Wednesday, March 27, 2013


I received this bit of news form our new Aerospace Education Officer, 2LT Linda Abrams, about..well..let's let her explain it:


Here's another news tidbit for you: Mojave Air & SpacePort hosts a "Plane Crazy" day, every 3rd Saturday of the month. Attached in pdf format is a report on the latest one. See p. 2 for a mention of CAP recruiting there:

"Colin Momberger of the Tehachapi Composite Squadron
46, California Wing Civil Air Patrol, United States
Air Force Auxiliary was on hand with some brochures
for recruiting new members. "Cadet meetings are held
every Tuesday at the Tehachapi Airport from 6:00 p.m.
to 8:30 p.m. For more information contact
661.823.9231 or go to "

Here's a nice After Action report included that sheds more light on this interesting event:
Windy, windy, windy – but we had a great time anyway! Was blowing 30-knots WNW at 8:30 a.m. and let up slightly around 12:30 p.m., then later in the afternoon the direction shifted to SW. The hangars are full of dirt, again!

Mojave Transportation Museum Foundation volunteers decided to set promotions table up inside the administration building so the post cards and posters didn’t fly down the flightline! Thank you to Midge Wright and Bill Deaver for their time and energy.

We were amazed at how many visitors were from other states and outside the U.S.! Guests from the United Kingdom and Brazil were thrilled to be at Mojave Air and Spaceport, plus we had visitors from Las Vegas, NV; Phoenix, AZ; Atlanta, GA; Melbourne, FL; and Oak Harbor, WA. It was great to see folks from other parts of CA too, including: Penngrove, Santa Clarita, Los Angeles, Acton, Encino, Whittier, Long Beach, Lancaster, Bakersfield, Tehachapi, Ridgecrest, Edwards and Thousand Oaks.
Aviation artist Doug Castleman joined MTM in the hallway with his beautiful display of aviation paintings and prints.

He has a new painting of the Century Series aircraft on display at Edwards called Century Circle. Also on exhibit was an unusual water color on canvas with a new texture and brilliant colors.

Mike Massee, MTM Vice President and XCOR Aerospace photographer and graphic artist gave an extraordinary presentation in the spaceport board room about rocket photography. We couldn’t say ‘standing room only’ as there was no place left to stand! There were people sitting on the floor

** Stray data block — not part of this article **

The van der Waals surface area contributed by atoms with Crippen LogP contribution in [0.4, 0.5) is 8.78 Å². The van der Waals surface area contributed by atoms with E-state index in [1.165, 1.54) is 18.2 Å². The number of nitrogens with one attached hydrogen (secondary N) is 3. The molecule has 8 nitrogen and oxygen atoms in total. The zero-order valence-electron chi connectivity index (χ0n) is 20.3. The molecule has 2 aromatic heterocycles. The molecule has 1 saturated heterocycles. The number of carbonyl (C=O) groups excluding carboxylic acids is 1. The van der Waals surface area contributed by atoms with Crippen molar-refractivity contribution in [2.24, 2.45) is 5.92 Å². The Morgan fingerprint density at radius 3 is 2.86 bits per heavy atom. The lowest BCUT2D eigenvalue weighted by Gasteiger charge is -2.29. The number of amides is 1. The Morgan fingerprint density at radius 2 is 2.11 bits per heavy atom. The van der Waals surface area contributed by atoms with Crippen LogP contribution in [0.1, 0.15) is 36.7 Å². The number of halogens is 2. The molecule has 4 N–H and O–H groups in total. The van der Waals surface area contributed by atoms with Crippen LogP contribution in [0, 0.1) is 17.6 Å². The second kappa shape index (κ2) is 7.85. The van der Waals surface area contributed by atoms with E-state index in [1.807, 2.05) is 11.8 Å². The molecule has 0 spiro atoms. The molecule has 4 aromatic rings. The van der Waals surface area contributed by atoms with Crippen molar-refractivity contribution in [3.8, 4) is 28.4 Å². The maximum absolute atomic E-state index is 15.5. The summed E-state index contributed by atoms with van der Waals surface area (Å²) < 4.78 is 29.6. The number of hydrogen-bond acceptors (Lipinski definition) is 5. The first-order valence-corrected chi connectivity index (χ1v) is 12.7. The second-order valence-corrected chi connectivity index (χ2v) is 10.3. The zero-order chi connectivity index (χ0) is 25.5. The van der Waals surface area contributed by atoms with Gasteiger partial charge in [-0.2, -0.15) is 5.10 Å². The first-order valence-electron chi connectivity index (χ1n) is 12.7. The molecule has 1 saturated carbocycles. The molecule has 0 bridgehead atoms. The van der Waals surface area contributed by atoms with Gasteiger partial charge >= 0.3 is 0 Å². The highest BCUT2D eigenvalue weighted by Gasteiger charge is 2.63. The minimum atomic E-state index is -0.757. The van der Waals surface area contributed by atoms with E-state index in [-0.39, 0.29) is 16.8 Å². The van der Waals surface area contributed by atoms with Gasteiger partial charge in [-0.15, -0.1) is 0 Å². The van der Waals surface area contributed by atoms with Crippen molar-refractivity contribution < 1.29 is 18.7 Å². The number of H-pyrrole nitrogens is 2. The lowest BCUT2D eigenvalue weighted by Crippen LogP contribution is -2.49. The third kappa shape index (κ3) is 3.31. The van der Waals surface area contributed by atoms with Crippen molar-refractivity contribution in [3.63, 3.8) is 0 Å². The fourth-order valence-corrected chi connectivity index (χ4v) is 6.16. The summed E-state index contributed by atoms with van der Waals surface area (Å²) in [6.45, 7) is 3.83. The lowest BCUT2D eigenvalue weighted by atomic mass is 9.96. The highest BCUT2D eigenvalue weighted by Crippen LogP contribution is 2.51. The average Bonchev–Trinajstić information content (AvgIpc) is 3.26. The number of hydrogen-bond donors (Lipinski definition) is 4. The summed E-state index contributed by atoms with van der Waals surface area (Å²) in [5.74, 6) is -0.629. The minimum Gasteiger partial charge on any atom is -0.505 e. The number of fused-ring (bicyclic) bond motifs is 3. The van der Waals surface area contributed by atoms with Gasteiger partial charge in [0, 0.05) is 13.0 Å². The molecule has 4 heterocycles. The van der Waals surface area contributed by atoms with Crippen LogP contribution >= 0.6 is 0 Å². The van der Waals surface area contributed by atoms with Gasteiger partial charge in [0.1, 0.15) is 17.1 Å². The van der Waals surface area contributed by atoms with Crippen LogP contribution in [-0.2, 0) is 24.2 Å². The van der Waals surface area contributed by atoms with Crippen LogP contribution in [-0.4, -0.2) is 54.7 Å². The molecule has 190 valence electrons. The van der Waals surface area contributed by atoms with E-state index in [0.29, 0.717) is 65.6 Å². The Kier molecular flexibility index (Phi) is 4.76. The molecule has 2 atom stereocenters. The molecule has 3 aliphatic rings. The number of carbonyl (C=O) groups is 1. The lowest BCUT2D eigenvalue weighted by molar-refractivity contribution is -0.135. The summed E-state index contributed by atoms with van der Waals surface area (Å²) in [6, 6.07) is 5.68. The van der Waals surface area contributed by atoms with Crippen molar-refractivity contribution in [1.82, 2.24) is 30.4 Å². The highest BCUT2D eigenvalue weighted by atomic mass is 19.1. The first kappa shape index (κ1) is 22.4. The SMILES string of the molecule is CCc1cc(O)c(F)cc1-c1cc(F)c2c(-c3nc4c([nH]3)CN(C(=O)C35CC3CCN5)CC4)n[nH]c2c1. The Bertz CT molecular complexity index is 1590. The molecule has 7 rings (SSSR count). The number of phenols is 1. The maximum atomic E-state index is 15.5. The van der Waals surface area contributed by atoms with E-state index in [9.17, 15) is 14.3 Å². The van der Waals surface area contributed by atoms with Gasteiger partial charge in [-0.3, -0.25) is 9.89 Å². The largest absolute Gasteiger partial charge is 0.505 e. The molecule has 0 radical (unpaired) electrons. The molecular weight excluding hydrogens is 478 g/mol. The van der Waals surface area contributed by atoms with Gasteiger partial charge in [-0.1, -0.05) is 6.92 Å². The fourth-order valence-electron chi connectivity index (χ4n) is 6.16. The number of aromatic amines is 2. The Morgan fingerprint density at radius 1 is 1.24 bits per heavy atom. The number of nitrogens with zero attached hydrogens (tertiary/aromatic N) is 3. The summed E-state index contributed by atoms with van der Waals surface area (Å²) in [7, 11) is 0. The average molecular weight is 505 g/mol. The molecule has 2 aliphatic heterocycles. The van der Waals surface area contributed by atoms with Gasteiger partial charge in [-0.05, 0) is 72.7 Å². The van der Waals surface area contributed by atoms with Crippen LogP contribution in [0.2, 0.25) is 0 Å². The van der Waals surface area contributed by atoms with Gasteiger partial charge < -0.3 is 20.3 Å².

and standing in the hallway, because all of the seats were taken! XCOR had invited many guests up from the L.A. area to view the mockup model of the Lynx Spacecraft located at their hangar, after Mike’s presentation.

World War II WASP, Flora Belle Reece was in the audience for Mike’s lecture and enjoyed every minute. Bill Deaver took a photo as Flora Belle and Mike shared a laugh.

Second District Kern County Supervisor Zack Scrivner and his two sons stopped by Plane Crazy Saturday and couldn’t find an empty table in the Voyager Restaurant. He was in Mojave to help kick off Opening Day of the Mojave Little League by throwing the first pitch! Al and Cathy Hansen were delighted to accept an invitation to throw out the first pitch for softball, as well. So many volunteers work together to make Mojave Little League a great success. Always say yes when you are asked to support our local youth sports programs!

Colin Momberger of the Tehachapi Composite Squadron 46, California Wing Civil Air Patrol, United States Air Force Auxiliary was on hand with some brochures for recruiting new members.

Cadet meetings are held every Tuesday at the Tehachapi Airport from 6:00 p.m. to 8:30 p.m.

For more information contact 661.823.9231 or go to

Wen Painter is a faithful volunteer at Plane Crazy every month signing in pilots and is always happy to do a little ‘hangar flying’ with visiting pilots! Doug Triplat, Mojave Air and Spaceport hangar owner and Rosamond Sky Park resident flies one of his planes to Plane Crazy Saturday every month!